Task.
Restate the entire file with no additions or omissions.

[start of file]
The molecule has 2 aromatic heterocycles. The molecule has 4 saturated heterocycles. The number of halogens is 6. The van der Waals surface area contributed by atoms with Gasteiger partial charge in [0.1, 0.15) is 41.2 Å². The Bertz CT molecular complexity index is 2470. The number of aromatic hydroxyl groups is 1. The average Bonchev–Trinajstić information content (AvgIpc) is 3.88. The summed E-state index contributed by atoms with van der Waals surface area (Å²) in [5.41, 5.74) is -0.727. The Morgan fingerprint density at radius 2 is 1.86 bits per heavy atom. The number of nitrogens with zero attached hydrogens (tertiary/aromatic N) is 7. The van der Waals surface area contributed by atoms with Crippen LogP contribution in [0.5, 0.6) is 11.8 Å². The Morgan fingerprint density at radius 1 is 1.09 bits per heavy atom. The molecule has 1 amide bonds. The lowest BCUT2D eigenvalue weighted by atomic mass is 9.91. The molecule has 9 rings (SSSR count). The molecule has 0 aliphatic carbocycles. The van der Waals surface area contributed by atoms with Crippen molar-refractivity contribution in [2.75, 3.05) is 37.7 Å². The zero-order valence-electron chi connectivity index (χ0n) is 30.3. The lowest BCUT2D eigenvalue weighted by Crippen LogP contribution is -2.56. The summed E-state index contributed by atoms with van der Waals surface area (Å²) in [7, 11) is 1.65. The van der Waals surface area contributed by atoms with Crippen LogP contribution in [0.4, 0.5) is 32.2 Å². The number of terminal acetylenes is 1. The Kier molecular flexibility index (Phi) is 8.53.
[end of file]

The molecule has 2 aromatic heterocycles. The molecule has 4 saturated heterocycles. The number of halogens is 6. The van der Waals surface area contributed by atoms with Gasteiger partial charge in [0.1, 0.15) is 41.2 Å². The Bertz CT molecular complexity index is 2470. The number of aromatic hydroxyl groups is 1. The average Bonchev–Trinajstić information content (AvgIpc) is 3.88. The summed E-state index contributed by atoms with van der Waals surface area (Å²) in [5.41, 5.74) is -0.727. The Morgan fingerprint density at radius 2 is 1.86 bits per heavy atom. The number of nitrogens with zero attached hydrogens (tertiary/aromatic N) is 7. The van der Waals surface area contributed by atoms with Crippen LogP contribution in [0.5, 0.6) is 11.8 Å². The Morgan fingerprint density at radius 1 is 1.09 bits per heavy atom. The molecule has 1 amide bonds. The lowest BCUT2D eigenvalue weighted by atomic mass is 9.91. The molecule has 9 rings (SSSR count). The molecule has 0 aliphatic carbocycles. The van der Waals surface area contributed by atoms with Crippen molar-refractivity contribution in [2.75, 3.05) is 37.7 Å². The zero-order valence-electron chi connectivity index (χ0n) is 30.3. The lowest BCUT2D eigenvalue weighted by Crippen LogP contribution is -2.56. The summed E-state index contributed by atoms with van der Waals surface area (Å²) in [7, 11) is 1.65. The van der Waals surface area contributed by atoms with Crippen LogP contribution in [0.4, 0.5) is 32.2 Å². The number of terminal acetylenes is 1. The Kier molecular flexibility index (Phi) is 8.53.